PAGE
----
I think about death a lot.
Not in a you-should-be-worried sort of way, but in a morbid captivation sort of way. Desiree, who did my star chart back in the day, would not at all be surprised by this: she already knew that I spent a lot of time thinking not only about my own impending death, but about death in general. It truly is a macabre fascination of mine, pondering how I will ultimately meet my demise and even what my funeral will look like.
I’ve also come to realize that I have my entire service planned, right down to hosting a drunken singalong of Monty Python’s Always Look On the Bright Side of Life. After you char me to a crisp, of course.
More than that, though, even more than the nuts and bolts of the party you’ll attend when I expire, I often wonder how I’d be remembered.
2016 was a rough year for celebrity deaths. I think everyone can agree on that. Alan Rickman, David Bowie, Harper Lee, Nancy Reagan, Prince, Gene Wilder, and Carrie Fisher are just a few. All of those I listed seemed to have a profound effect on the public. Everywhere you turned, someone had a story about a showing of kindness displayed bu Alan Rickman, or a battle story of the strength of Carrie Fisher. I have to tell you, though, absolutely nothing, none of the deaths of 2016 hurt me quite like Robin Williams’ death did back in 2014. Perhaps it was growing up watching Mork & Mindy on TV Land, or seeing Mrs. Doubtfire over and over, or loving the silly Genie from Aladdin. Robin Williams was involved with a million things that I celebrate from my childhood.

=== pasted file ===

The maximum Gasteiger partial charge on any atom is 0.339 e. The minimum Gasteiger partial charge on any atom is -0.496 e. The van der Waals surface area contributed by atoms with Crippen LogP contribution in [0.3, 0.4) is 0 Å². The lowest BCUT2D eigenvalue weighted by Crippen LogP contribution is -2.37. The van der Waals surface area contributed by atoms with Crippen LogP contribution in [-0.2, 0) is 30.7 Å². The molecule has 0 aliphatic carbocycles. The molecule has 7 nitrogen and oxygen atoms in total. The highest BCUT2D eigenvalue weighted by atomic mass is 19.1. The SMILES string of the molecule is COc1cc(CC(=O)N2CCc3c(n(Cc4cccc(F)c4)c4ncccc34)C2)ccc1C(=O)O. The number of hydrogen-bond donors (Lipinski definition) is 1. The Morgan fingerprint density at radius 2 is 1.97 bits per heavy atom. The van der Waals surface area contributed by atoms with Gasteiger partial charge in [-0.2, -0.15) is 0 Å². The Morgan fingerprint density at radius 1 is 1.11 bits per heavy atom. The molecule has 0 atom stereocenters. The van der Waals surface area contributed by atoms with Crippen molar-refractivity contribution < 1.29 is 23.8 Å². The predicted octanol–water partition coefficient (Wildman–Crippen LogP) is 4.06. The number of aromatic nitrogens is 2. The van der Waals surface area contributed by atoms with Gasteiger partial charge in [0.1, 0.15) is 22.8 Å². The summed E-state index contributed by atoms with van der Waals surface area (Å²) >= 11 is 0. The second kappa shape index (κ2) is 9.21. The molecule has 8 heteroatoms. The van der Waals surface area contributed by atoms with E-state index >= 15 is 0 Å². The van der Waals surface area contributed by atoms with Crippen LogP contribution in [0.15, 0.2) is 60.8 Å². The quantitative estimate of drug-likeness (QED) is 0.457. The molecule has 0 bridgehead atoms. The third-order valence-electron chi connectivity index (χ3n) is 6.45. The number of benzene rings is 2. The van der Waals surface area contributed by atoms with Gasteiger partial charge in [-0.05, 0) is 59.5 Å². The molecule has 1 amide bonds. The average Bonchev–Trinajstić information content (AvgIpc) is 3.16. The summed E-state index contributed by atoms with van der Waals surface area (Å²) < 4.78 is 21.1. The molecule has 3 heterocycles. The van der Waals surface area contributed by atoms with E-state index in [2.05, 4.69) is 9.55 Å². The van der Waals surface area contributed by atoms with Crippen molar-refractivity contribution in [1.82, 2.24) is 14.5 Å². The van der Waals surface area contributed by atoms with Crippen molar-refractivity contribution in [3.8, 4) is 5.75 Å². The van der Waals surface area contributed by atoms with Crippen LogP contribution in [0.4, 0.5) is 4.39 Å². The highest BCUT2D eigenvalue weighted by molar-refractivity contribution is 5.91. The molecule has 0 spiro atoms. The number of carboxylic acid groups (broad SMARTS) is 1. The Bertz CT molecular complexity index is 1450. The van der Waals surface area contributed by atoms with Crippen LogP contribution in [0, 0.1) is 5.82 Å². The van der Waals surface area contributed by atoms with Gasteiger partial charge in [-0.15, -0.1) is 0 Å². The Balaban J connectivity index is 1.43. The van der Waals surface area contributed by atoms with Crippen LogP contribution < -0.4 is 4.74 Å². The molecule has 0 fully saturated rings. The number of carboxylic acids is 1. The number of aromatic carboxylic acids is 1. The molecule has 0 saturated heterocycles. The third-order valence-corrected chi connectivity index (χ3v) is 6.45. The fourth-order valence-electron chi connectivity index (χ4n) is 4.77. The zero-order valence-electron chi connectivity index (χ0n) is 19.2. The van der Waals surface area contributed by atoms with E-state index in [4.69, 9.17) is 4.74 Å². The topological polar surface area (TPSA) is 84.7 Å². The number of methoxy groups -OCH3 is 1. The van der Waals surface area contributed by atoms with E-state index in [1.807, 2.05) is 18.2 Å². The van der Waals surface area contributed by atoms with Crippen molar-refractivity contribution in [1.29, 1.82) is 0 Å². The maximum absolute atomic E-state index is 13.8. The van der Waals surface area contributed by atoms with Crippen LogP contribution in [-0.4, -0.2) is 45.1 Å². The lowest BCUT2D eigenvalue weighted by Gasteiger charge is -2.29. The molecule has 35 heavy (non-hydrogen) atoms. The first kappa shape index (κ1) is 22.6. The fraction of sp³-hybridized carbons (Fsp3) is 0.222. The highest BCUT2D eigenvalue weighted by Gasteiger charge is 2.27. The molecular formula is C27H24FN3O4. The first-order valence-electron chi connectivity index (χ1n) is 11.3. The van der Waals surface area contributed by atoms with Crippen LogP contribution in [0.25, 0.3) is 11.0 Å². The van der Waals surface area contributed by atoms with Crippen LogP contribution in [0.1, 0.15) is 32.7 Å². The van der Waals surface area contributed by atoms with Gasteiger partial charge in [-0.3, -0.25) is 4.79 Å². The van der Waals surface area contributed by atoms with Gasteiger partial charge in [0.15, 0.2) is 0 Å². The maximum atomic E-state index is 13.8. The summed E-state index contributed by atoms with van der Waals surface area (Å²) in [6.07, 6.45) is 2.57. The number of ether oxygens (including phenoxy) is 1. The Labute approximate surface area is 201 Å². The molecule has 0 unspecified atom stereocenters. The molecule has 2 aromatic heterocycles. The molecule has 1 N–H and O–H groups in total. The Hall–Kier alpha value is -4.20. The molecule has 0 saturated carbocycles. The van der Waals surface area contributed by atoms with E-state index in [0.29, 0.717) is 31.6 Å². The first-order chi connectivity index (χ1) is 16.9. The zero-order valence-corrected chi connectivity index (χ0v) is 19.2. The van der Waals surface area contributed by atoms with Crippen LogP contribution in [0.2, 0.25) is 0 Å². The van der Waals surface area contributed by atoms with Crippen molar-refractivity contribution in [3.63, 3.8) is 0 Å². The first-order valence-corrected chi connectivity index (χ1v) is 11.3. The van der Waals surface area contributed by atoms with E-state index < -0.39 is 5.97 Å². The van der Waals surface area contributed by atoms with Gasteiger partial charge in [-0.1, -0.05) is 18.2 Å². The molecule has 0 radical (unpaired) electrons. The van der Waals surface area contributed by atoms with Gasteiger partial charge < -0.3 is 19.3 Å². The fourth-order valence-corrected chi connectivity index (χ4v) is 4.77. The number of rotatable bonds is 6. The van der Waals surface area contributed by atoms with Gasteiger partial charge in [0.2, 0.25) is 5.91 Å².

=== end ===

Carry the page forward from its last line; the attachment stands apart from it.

In the wake of Robin Williams’ death, I became more and more entranced with the idea of death and what it meant to be remembered. So many people came forward to share their own personal stories of their time with the funniest man on earth, and each and every account paints Williams as a beautiful man who gave and gave and gave, even when he was running on fumes, so close to empty. Outside of the occasional shitbag few who want to stigmatize depression and suicide, there was nary an unpleasant word spoken of Robin Williams. As it turns out, he was absolutely everything to everyone but himself.
I think the saddest people always try their hardest to make people happy because they know what it’s like to feel absolutely worthless and they don’t want anyone else to feel like that.